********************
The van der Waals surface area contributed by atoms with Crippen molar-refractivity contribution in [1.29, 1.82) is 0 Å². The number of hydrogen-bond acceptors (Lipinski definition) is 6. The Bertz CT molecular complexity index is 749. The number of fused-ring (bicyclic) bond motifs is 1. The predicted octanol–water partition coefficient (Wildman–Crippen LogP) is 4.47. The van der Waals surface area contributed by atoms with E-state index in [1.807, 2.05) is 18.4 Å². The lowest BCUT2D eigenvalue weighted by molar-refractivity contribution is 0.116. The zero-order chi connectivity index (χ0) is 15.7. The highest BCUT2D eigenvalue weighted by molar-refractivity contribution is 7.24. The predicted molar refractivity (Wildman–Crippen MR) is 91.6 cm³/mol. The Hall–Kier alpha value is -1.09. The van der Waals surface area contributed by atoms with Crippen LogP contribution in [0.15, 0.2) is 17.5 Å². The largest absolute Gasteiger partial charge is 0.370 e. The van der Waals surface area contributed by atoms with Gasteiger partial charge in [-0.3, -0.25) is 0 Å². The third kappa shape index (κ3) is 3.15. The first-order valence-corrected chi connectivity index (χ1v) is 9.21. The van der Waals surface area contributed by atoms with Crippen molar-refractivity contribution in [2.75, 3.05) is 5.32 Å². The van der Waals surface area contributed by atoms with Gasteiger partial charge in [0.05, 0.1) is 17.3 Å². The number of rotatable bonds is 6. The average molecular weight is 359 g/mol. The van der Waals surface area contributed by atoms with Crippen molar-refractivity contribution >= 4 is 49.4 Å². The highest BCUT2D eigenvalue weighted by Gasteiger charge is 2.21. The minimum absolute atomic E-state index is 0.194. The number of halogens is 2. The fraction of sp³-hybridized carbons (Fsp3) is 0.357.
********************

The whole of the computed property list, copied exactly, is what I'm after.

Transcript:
The van der Waals surface area contributed by atoms with Crippen molar-refractivity contribution in [1.29, 1.82) is 0 Å². The number of hydrogen-bond acceptors (Lipinski definition) is 6. The Bertz CT molecular complexity index is 749. The number of fused-ring (bicyclic) bond motifs is 1. The predicted octanol–water partition coefficient (Wildman–Crippen LogP) is 4.47. The van der Waals surface area contributed by atoms with E-state index in [1.807, 2.05) is 18.4 Å². The lowest BCUT2D eigenvalue weighted by molar-refractivity contribution is 0.116. The zero-order chi connectivity index (χ0) is 15.7. The highest BCUT2D eigenvalue weighted by molar-refractivity contribution is 7.24. The predicted molar refractivity (Wildman–Crippen MR) is 91.6 cm³/mol. The Hall–Kier alpha value is -1.09. The van der Waals surface area contributed by atoms with Crippen LogP contribution in [0.15, 0.2) is 17.5 Å². The largest absolute Gasteiger partial charge is 0.370 e. The van der Waals surface area contributed by atoms with Gasteiger partial charge in [-0.3, -0.25) is 0 Å². The third kappa shape index (κ3) is 3.15. The first-order valence-corrected chi connectivity index (χ1v) is 9.21. The van der Waals surface area contributed by atoms with Crippen molar-refractivity contribution in [2.75, 3.05) is 5.32 Å². The van der Waals surface area contributed by atoms with Gasteiger partial charge in [0.05, 0.1) is 17.3 Å². The number of rotatable bonds is 6. The average molecular weight is 359 g/mol. The van der Waals surface area contributed by atoms with Crippen molar-refractivity contribution >= 4 is 49.4 Å². The highest BCUT2D eigenvalue weighted by Gasteiger charge is 2.21. The minimum absolute atomic E-state index is 0.194. The number of halogens is 2. The fraction of sp³-hybridized carbons (Fsp3) is 0.357.